Raynaud’s disease is a rare condition causing parts of the body to change colors and experience pain and numbness in cold temperatures or under extreme stress.
What occurs in those suffering from Raynaud’s is actually a spasm, or narrowing, of the blood vessels in reaction to the cold, limiting circulation to affected areas. Raynaud’s usually affects the fingers and toes, but the nose, lips, and ears can be affected also.
Raynaud’s tends to appear in girls more so than boys. There are two different types of this disease found in children:
- Primary Raynaud’s: This type is more common and has less severe symptoms. Affected areas and tissues, usually return to normal shortly after the spasms stop.
- Secondary Raynaud’s: This form is also sometimes referred to as Raynaud’s phenomenon. Symptoms are typically more severe and there is often an underlying systemic autoimmune condition associated with it. Affected areas have a hard time recovering following a spasm and tissues can become permanently damaged from the reduction in blood flow.
Raynaud’s Disease Causes & Symptoms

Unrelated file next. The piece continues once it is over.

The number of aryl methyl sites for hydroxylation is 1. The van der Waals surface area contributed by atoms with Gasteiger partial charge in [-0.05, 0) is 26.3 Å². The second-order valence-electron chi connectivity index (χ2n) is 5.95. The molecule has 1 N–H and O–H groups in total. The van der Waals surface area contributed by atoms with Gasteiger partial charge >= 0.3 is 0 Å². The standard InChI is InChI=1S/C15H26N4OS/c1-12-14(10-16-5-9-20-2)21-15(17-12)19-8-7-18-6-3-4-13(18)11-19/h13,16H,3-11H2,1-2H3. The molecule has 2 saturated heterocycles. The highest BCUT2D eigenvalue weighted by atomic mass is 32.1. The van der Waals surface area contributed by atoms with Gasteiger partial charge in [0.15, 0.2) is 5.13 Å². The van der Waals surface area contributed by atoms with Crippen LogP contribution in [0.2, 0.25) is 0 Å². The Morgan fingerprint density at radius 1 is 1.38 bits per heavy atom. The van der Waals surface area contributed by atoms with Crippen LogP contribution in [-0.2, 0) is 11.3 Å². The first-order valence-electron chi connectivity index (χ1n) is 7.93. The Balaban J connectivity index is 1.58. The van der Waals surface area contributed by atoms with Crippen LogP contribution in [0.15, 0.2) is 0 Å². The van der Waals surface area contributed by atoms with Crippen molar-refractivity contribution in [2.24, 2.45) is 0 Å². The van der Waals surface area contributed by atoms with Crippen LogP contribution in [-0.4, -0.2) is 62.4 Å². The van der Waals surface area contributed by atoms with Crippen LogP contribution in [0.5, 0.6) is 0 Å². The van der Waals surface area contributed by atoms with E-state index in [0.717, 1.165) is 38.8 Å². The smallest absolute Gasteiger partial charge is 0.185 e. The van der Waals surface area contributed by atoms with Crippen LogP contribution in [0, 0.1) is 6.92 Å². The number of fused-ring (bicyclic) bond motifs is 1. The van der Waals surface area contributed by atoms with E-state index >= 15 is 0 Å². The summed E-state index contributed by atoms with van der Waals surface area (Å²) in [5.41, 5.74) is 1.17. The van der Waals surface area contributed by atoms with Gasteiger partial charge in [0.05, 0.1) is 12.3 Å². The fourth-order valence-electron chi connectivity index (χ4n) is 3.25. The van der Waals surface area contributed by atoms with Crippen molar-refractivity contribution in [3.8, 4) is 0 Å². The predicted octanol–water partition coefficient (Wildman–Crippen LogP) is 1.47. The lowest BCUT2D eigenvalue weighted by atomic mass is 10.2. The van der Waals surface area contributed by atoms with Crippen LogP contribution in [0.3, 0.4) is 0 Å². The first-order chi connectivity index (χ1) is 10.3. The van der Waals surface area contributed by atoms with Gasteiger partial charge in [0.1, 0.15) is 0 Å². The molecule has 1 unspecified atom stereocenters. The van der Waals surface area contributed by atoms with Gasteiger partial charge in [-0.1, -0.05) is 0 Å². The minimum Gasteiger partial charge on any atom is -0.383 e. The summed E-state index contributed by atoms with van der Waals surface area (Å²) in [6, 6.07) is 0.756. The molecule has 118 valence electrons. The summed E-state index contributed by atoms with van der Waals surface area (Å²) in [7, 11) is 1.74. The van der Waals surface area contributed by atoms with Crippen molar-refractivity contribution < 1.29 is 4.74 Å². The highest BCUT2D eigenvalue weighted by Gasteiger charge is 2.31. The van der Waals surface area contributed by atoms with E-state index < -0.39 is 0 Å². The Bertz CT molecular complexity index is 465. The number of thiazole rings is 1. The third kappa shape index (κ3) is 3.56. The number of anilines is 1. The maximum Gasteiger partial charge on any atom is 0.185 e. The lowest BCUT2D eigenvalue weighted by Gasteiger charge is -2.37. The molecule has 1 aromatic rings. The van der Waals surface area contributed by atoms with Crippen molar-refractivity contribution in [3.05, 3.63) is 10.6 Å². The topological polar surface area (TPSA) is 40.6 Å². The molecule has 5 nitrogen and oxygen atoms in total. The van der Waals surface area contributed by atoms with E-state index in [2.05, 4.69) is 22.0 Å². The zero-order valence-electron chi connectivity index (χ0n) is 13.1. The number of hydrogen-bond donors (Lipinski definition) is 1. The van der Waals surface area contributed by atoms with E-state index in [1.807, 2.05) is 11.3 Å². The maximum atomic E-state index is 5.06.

The cause of primary Raynaud’s is often unknown in children.
With secondary Raynaud’s, there are some factors that might contribute to this form of the disease:
- A family history of Raynaud’s
- Another autoimmune condition, such as vasculitis (where blood vessels become damaged due to inflammation)
- A negative reaction to some drugs or medications
- Trauma or injury to affected areas such as fingers and toes that prohibits blood vessels from working properly
Symptoms that are common to both forms of Raynaud’s include:
- Cold fingers, toes, nose, ears, or lips
- Color changes in skin – appearing white, blue, purple, or red – in response to cold or stress
- Numbness or painful stinging sensation in affected areas
Raynaud’s is typically diagnosed by a pediatric rheumatologist following extensive bloodwork that will test for certain antibodies and other autoimmune deficiencies. CT scans may also be ordered to view blood vessels and capillaries and to more closely examine the areas troubling your child.
Raynaud’s Disease Treatment in Austin & Cedar Park, TX
For both forms of Raynaud’s, always covering up with warm, protective layers of clothing in cooler environments can help. This is usually enough treatment for children suffering from primary Renaud’s.
With secondary Renaud’s, it is often necessary to treat any underlying autoimmune deficiencies first that may be leading to blood vessel spasming. In severe cases, prescription medications are available to help keep blood vessels open, encouraging blood flow and avoiding any potential tissue damage.